“You must use your Vorstellungskraft (imagination). You must be able to imagine
what it’s like to be a mother. Plenty of books are available to help men understand
“But Frau Müller, you are implicitly suggesting that we use our ‘imagination’ in
regard to the scientific discipline of history, and for me, and most of those involved
in the science of data management pertinent to the historical record, that is absolutely unacceptable. History should be about facts and hard evidence, not what we ‘imagine’
to be the truth. Could it not be that a certain group of people have ‘imagined’ history
to be something other than the truth?”
Frau Müller did not answer. She almost smiled wanly. I had floored her with logic and
I felt an immediate sense of regret. I didn’t want to leave her feeling out-smarted,
because that is not my style. I hate those who practise arrogant one-upmanship: the
Satanic elites are dominated by them. However, the best I could do was wish her
farewell. I shook her hand and asked her to take care.
Frau Müller is an extremely intelligent woman who has, I suspect, spent years
dealing with “thought criminals”. There was something about her that I found irresistibly
attractive. Despite her hard- headed approach and failure to laugh at any of my jokes,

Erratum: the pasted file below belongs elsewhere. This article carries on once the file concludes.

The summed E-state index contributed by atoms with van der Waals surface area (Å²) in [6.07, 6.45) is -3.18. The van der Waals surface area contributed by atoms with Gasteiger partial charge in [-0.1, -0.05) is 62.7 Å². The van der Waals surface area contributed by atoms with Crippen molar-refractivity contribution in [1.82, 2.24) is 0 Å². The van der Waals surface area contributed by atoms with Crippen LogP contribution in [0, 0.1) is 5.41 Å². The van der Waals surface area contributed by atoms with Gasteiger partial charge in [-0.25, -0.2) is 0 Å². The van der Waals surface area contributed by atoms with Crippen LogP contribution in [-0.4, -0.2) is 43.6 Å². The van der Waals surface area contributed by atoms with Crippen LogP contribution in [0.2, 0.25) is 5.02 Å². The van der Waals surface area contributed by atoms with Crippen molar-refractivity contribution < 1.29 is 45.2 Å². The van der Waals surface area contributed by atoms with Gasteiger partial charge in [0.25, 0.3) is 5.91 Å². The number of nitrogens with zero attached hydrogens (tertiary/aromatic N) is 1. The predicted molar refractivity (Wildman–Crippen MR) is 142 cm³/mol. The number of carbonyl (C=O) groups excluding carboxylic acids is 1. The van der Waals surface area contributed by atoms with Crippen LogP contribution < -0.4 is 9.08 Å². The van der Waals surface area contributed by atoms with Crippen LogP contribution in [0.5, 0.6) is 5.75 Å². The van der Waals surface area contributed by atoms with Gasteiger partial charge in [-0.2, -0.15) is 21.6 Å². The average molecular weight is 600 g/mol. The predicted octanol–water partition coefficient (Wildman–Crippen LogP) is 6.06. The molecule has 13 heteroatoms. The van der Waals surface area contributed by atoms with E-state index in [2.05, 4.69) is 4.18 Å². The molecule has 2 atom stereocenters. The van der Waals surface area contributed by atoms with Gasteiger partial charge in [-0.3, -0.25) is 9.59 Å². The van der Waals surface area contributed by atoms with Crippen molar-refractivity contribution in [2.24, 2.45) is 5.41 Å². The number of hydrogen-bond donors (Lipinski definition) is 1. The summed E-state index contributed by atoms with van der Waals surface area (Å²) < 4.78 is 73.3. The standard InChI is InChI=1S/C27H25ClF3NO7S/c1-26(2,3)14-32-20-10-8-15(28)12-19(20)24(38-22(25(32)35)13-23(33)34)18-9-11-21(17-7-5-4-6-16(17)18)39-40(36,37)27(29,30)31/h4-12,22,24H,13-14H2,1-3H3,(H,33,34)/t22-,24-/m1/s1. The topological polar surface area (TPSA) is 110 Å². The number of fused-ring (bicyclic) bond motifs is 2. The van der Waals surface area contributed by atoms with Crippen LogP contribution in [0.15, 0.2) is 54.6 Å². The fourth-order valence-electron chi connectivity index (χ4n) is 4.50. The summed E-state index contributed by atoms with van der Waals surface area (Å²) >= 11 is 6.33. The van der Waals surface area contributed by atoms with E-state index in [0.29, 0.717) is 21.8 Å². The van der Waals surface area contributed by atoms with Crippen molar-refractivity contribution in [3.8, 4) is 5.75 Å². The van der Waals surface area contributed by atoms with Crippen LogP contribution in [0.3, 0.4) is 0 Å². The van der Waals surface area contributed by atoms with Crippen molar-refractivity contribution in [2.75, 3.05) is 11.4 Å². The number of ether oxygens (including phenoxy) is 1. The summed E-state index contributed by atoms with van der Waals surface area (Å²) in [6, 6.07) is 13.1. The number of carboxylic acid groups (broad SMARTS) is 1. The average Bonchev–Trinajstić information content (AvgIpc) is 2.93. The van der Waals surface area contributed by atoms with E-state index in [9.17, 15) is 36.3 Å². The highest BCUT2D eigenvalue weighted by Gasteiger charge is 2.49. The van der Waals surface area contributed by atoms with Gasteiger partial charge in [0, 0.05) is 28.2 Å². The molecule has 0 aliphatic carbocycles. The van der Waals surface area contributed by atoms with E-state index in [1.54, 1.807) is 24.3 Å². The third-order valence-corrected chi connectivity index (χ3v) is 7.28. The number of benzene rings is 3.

I found myself feeling quite fond of her. I offered to take her out for lunch. She refused
point blank. She found me long-winded and too intellectually absorbed and
introspective. I told her I wasn’t interested in anything other than a chat over a
coffee, completely divorced from the things we were discussing. No chance.
She at least gave me the opportunity to review my own statement and make any
changes I thought necessary. I was so tired and incredibly unfocused, I skimmed
through it. She had misunderstood much of what I had said. She reported: “Michael
James holds to the view that the two most important men to exist were the philosophers
Plato and Socrates, both of whom died to save humanity.” I had to correct this by
pointing out that Socrates, not Plato, chose to die in the truth by drinking hemlock
rather than live a life defined by the evil of lies. I also wrote a new and concluding
“Yet none of these men can be compared to the One who died, not only for the Truth,
but for all humanity: all men and all women everywhere. He is with us to this very day,
and his name is Jesus Christ. He is God.”
Frau Müller was not happy. Although I had referred to Jesus at least twenty times
during the course of our interview, she had not included his name in the report once.
This final paragraph was something she did not expect. She was deeply unnerved. I
know I shall hear from her again, and I expect the worst.